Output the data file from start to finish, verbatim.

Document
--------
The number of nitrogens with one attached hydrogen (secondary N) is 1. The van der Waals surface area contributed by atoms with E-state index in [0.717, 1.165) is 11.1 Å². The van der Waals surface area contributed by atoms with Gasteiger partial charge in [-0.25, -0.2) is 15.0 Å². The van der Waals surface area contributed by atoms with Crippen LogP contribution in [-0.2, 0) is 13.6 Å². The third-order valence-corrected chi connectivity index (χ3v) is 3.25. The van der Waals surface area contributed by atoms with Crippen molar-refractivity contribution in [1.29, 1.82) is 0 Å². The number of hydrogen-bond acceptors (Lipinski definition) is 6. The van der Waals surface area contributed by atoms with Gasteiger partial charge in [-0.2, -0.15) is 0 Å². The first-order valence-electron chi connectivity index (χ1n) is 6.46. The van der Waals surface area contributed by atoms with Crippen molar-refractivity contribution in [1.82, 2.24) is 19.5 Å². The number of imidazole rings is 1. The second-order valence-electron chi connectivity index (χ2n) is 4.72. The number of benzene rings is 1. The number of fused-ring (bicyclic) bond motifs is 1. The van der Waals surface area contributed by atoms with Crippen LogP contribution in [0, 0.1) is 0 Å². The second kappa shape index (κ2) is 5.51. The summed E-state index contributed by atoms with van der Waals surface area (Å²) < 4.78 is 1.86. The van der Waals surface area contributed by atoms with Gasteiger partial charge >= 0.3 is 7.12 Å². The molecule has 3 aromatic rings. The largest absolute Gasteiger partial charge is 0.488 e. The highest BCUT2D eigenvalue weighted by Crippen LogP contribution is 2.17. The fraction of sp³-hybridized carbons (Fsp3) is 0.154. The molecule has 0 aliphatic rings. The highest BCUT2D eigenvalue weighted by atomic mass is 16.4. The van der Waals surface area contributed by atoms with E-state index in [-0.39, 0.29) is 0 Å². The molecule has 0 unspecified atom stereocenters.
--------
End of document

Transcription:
The number of nitrogens with one attached hydrogen (secondary N) is 1. The van der Waals surface area contributed by atoms with E-state index in [0.717, 1.165) is 11.1 Å². The van der Waals surface area contributed by atoms with Gasteiger partial charge in [-0.25, -0.2) is 15.0 Å². The van der Waals surface area contributed by atoms with Crippen LogP contribution in [-0.2, 0) is 13.6 Å². The third-order valence-corrected chi connectivity index (χ3v) is 3.25. The van der Waals surface area contributed by atoms with Crippen molar-refractivity contribution in [1.29, 1.82) is 0 Å². The number of hydrogen-bond acceptors (Lipinski definition) is 6. The van der Waals surface area contributed by atoms with Gasteiger partial charge in [-0.2, -0.15) is 0 Å². The first-order valence-electron chi connectivity index (χ1n) is 6.46. The van der Waals surface area contributed by atoms with Crippen molar-refractivity contribution in [1.82, 2.24) is 19.5 Å². The number of imidazole rings is 1. The second-order valence-electron chi connectivity index (χ2n) is 4.72. The number of benzene rings is 1. The number of fused-ring (bicyclic) bond motifs is 1. The van der Waals surface area contributed by atoms with Crippen LogP contribution in [0, 0.1) is 0 Å². The second kappa shape index (κ2) is 5.51. The summed E-state index contributed by atoms with van der Waals surface area (Å²) < 4.78 is 1.86. The van der Waals surface area contributed by atoms with Gasteiger partial charge >= 0.3 is 7.12 Å². The molecule has 3 aromatic rings. The largest absolute Gasteiger partial charge is 0.488 e. The highest BCUT2D eigenvalue weighted by Crippen LogP contribution is 2.17. The fraction of sp³-hybridized carbons (Fsp3) is 0.154. The molecule has 0 aliphatic rings. The highest BCUT2D eigenvalue weighted by atomic mass is 16.4. The van der Waals surface area contributed by atoms with E-state index in [-0.39, 0.29) is 0 Å². The molecule has 0 unspecified atom stereocenters.